II. Preliminary Factors

The Clerk of court having filed entry of default on October 15, 2012 (ECF No. 7), the undersigned concludes that the procedural requirements for entry of default judgment have been met. Moreover, because defendant has failed to file any responsive pleadings or otherwise show cause as to why default should not be granted, the Court is "not in a position to judge whether any delay was the result of culpable misconduct." Sambrick , 834 F.2d at 73. Further, defendant's failure to appear deprived the plaintiffs of any other means of vindicating their claim, and plaintiff would be prejudiced if default is not granted.

III. Discussion

A. Federal Labor Standards Act

In Count IV of their complaint, plaintiffs assert a claim under the Federal Labor Standards Act ("FLSA"). The FLSA requires that "[e]very employer shall pay to each of his employees... engaged in commerce or in the production of goods for commerce, " an hourly wage at least equal to $7.25, the current Federal Minimum Wage. 29 U.S.C. § 206(a). Plaintiffs allege that defendants violated the FLSA because they did not "pay Plaintiffs any wages at all" for various periods of time. (ECF No. 3, ¶ 57). As such, they allege that defendants "have failed and refused to compensate Plaintiffs properly at a rate at least equal to the Federal Minimum Wage." (Id. at ¶ 59). They state that defendants were "employers" and plaintiffs "employees" for the purposes of FLSA. (Id. at ¶¶ 13-14). They further allege that defendants "were engaged in commerce or in the production of goods for commerce" within the meaning of the FLSA. (Id. at ¶ 11).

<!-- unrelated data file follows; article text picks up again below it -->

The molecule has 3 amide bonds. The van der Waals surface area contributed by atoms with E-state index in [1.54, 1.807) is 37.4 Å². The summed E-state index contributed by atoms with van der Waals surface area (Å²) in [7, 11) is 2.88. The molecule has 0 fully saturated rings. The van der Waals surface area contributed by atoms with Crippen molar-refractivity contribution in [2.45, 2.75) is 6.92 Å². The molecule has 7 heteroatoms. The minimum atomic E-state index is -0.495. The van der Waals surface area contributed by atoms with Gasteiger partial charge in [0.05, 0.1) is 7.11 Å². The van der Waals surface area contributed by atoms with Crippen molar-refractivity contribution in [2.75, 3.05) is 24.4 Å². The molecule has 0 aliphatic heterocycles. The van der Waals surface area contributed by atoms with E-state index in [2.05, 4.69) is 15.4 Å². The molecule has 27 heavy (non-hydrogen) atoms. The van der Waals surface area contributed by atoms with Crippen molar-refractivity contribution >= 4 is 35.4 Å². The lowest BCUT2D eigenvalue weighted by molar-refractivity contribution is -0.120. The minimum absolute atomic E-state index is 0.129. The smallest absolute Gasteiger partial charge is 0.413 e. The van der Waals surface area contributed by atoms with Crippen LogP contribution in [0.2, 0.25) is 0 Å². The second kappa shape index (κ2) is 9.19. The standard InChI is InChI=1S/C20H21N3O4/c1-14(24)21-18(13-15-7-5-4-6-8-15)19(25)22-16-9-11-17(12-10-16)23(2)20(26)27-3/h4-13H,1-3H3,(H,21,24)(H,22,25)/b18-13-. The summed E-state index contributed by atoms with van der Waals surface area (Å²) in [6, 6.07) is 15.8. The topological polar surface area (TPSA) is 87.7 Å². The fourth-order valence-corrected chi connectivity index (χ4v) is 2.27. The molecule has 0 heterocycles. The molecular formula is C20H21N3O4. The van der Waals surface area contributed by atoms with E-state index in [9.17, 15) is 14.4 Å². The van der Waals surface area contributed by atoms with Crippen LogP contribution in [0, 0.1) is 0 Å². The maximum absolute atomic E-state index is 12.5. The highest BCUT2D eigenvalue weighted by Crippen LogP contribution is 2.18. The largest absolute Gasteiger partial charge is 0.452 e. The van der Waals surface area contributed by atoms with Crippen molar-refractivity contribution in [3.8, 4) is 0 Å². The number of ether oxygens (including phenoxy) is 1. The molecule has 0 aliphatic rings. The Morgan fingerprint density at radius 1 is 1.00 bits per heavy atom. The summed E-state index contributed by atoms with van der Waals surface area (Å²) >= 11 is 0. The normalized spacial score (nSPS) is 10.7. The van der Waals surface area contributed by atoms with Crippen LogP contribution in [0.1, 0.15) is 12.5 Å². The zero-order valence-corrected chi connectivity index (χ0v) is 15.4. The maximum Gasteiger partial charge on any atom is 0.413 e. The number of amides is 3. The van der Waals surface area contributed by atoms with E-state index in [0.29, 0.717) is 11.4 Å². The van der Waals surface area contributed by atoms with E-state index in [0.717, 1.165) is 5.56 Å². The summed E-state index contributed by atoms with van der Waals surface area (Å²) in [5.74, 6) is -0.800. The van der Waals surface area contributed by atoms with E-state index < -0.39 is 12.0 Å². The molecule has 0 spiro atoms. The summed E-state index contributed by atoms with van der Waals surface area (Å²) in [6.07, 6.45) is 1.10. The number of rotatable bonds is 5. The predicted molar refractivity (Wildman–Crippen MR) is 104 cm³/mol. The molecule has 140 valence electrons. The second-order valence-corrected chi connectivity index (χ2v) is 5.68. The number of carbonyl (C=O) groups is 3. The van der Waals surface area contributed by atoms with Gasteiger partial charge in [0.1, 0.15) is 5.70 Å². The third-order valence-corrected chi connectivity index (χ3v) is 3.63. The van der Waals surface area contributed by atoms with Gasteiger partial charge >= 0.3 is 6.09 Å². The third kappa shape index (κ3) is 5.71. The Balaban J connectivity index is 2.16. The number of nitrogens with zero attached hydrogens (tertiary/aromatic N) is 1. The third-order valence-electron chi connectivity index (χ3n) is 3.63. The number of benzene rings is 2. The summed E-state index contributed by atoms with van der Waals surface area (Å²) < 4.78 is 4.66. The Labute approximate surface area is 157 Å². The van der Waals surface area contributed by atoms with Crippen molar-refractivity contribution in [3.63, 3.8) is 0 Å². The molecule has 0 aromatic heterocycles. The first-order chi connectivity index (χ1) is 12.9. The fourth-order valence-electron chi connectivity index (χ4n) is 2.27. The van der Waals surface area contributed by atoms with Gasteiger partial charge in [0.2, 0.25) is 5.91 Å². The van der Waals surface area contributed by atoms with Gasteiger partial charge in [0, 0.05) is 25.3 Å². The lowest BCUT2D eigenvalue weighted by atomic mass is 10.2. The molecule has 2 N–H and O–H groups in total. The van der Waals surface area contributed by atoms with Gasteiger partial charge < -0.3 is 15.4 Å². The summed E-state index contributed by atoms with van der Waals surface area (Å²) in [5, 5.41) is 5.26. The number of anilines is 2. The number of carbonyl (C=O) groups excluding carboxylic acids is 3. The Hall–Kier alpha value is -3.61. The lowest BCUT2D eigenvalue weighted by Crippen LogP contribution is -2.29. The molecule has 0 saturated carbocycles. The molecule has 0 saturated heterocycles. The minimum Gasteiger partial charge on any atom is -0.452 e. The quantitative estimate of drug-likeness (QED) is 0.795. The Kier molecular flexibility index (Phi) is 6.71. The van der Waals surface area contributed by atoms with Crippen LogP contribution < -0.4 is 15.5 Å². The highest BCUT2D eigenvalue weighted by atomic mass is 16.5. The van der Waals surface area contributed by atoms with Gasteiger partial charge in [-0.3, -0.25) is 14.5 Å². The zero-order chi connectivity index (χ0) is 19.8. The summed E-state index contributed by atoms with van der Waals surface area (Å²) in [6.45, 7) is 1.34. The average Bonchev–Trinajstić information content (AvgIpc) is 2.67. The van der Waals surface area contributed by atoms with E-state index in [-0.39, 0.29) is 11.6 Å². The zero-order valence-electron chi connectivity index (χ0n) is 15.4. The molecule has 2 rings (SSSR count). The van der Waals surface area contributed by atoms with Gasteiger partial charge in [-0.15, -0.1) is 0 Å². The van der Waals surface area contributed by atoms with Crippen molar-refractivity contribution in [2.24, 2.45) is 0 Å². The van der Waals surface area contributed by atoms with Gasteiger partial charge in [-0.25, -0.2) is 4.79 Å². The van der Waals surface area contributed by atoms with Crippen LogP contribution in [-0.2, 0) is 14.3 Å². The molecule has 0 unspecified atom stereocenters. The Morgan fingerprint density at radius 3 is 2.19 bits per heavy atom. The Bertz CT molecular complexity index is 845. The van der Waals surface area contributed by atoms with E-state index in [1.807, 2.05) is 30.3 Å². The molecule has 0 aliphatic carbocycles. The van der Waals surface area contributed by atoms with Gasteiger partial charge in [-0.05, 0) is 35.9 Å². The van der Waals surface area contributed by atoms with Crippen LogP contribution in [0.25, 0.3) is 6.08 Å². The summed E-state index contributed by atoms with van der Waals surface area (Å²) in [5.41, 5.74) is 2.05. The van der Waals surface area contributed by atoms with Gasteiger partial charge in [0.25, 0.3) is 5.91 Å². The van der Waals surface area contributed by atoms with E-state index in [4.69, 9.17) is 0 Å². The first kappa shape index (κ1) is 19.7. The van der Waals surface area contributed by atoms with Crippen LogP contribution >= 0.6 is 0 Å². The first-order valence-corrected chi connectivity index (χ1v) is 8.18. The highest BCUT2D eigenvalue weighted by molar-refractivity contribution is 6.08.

Taking these uncontested allegations as true, the Court finds that plaintiffs have properly ...